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Heartbeat Music, Memory Making

Author: Annabelle Keevers & Philly Smith
17 May 2018

“Memory is a way of holding onto the things you love, the things you are and the things never want to lose.” (Kevin Arnold, The Wonder Years).

Human memories are the basis of life and constantly remake and reshape our brains. When you are a parent, memories are important, but if that child has a life shortening diagnosis, the concept of memory making has greater significance but is arguably, more difficult to achieve.

At Bear Cottage, our motto is “life is for living” so memory making is a fundamental part of what we do. For our parents, there may be many sad and traumatic memories.  In an effort to balance these memories, staff at Bear Cottage also encourage and give families permission for making happy memories.

Families are supported to make memories at every opportunity throughout their journey. This could be achieved through encouraging families to do normal activities that they may not think they can participate in, snuggling in bed with their child, watching a movie all together or dipping their toes in the ocean.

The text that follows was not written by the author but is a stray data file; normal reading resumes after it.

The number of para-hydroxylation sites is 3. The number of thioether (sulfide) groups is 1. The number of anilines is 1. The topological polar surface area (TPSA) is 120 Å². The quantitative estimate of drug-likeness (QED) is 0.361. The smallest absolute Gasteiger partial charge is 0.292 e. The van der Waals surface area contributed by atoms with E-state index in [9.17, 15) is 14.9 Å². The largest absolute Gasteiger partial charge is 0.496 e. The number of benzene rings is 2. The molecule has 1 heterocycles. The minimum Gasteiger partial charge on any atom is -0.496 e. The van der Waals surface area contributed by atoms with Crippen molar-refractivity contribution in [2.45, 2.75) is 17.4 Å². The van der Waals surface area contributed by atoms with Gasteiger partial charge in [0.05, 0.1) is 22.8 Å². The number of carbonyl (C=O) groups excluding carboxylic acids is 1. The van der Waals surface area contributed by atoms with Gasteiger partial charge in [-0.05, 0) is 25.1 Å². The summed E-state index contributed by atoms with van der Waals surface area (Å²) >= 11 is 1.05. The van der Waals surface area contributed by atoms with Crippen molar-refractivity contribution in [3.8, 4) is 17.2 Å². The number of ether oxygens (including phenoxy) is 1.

Alternatively, these memories may be surrounding the tangible objects that families can hold onto after their child has died. When creating these tangible items, it is important to reaffirm to families that the memories created throughout the process are as important as the end product.


One such tangible memory that Bear Cottage is lucky enough to be able to facilitate is heartmusic. As the name suggests, this is a form of memory making which incorporates the child’s heartbeat into the making of special music for memory making.

Some of Beethoven’s most intense and profound music was written after the onset of deafness, a time when he may have turned increasingly inward, becoming attuned to the arrhythmic rhythms of his own heart. The changing rhythms of late works including the Cavatina String Quartet have been analysed by musicologists and cardiologists who confirm that they are indeed consistent with patterns of arrhythmia and may in fact be deeply reflective of his inner experience and sense of Self.

According to Professor Joel Howell, a medical historian and professor Internal Medicine at the University of Michigan, there is a synergy between our minds and bodies which reflects much of our innermost experiences. (1)

This synergy is being harnessed by some music therapists in the Sydney Children’s Hospital Network to create an intense and lasting form of memory making for parents whose children are terminally ill or who have passed away. Technology is coupled with art when the heartbeats of child patients are digitally recorded and then paired with a piece of music, one of very special significance to the family, using the heartbeat as the underlying pulse for the work.